In a coalition government, working together can mean some policies get left behind
NOW IS THE TIME that MPs begin to retreat from Westminster for their summer break (late July to early September). It is a pause for reflection and for one or two it is a chance to lick their wounds. In fairness, a chance to recharge is deserved because it has been a hectic year. For those of us on the fringes of the Westminster world, what never fails to amaze us is just how much this government is taking on.
There must be a temptation for a government made up of two parties, traditional rivals with only a small majority combined, to retreat to the areas of clear consensus and easy wins. It could be tempting to wait for the next general election and an outright majority, and then get on with their real agenda. This hasn't been the case.
Slashing central and local government budgets, involvement in two wars, ambitious reforms to welfare, an AV referendum, House of Lords reform plans, radical NHS reform, centralising government procurement and inviting charities to provide public services are just some of the strands of policy being rolled out by the coalition - and each on their own could lay claim to branding a government as reforming.
To take all this on at the same time is ambitious, some might even say reckless, particularly when the slimmed down Number 10 machine has been ill-equipped to check what is being pumped out. Transport-wise, we are currently in the midst of a flurry of policy. The South East Airports Taskforce findings are doing the rounds, the air passenger duty consultation is done, we are approaching the end of the high speed rail (HSR) consultation and September sees the deadline of the Sustainable Framework for UK Aviation scoping document.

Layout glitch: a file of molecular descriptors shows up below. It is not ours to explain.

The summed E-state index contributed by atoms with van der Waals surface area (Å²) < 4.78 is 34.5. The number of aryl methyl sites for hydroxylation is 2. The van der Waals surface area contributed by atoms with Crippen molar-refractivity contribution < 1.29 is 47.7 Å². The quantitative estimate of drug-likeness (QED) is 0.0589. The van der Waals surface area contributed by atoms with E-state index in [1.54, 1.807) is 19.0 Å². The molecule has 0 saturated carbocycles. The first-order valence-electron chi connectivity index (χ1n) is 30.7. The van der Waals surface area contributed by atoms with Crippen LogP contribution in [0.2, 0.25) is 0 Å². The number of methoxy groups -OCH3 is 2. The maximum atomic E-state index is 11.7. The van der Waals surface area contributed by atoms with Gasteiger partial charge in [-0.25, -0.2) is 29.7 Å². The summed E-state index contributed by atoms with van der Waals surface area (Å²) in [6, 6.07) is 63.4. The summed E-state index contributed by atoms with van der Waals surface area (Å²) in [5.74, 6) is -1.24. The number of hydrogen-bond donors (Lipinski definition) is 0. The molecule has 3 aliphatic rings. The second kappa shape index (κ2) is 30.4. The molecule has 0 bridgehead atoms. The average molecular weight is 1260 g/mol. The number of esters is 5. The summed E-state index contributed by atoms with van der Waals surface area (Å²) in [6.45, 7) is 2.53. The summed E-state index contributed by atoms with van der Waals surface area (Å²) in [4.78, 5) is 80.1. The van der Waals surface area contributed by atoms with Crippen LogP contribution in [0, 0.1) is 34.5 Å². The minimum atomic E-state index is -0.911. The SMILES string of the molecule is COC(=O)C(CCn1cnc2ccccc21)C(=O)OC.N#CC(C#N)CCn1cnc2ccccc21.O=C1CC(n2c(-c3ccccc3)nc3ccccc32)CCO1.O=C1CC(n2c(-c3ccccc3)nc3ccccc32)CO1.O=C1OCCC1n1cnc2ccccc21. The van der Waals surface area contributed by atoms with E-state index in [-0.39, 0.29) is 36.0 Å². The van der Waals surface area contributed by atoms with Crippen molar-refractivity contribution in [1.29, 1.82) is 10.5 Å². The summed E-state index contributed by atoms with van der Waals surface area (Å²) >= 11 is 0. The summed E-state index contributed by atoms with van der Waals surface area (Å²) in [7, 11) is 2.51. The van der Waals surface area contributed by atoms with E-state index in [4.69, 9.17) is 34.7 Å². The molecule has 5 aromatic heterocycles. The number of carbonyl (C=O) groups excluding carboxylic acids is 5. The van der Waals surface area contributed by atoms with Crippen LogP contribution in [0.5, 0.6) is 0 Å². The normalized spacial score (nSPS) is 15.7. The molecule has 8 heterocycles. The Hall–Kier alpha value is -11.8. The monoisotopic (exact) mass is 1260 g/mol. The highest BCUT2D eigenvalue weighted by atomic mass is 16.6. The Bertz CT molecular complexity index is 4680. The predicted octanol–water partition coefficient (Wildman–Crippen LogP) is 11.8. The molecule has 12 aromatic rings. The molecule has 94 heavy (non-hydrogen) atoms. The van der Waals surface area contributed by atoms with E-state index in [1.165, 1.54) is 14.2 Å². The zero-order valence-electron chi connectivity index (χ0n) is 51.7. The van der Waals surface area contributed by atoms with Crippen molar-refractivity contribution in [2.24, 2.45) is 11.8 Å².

Let's be frank: there are things contained in this raft of consultation and announcements, which large sections of the Tory party do not like. Blocking South East Airport expansion is one such area, while there has been a vocal campaign against HSR from a number of MPs along the route.
The question arises: how long can Cameron continue to antagonise his party in this manner? The reality is that this might well be the only time that Cameron can get away with not listening to his grass roots or his right wing because he has his Lib Dem partners to bolster him with centrist policies that he would otherwise have to set aside.
It is well documented that parts of the 'Cameroon' inner circle are not fond of their right wing hardliners. They are viewed as the 'toxic' part of the Conservative party that he has tried so hard to decontaminate his party's brand from. The right wing believes this can't go on forever. The Lib Dems are showing some backbone and for every concession they secure, the right's irritation level goes up a notch. It is a tricky balancing act, but what the Cameroons do seem to realise is that they need to get as much done as they can now - while they still can.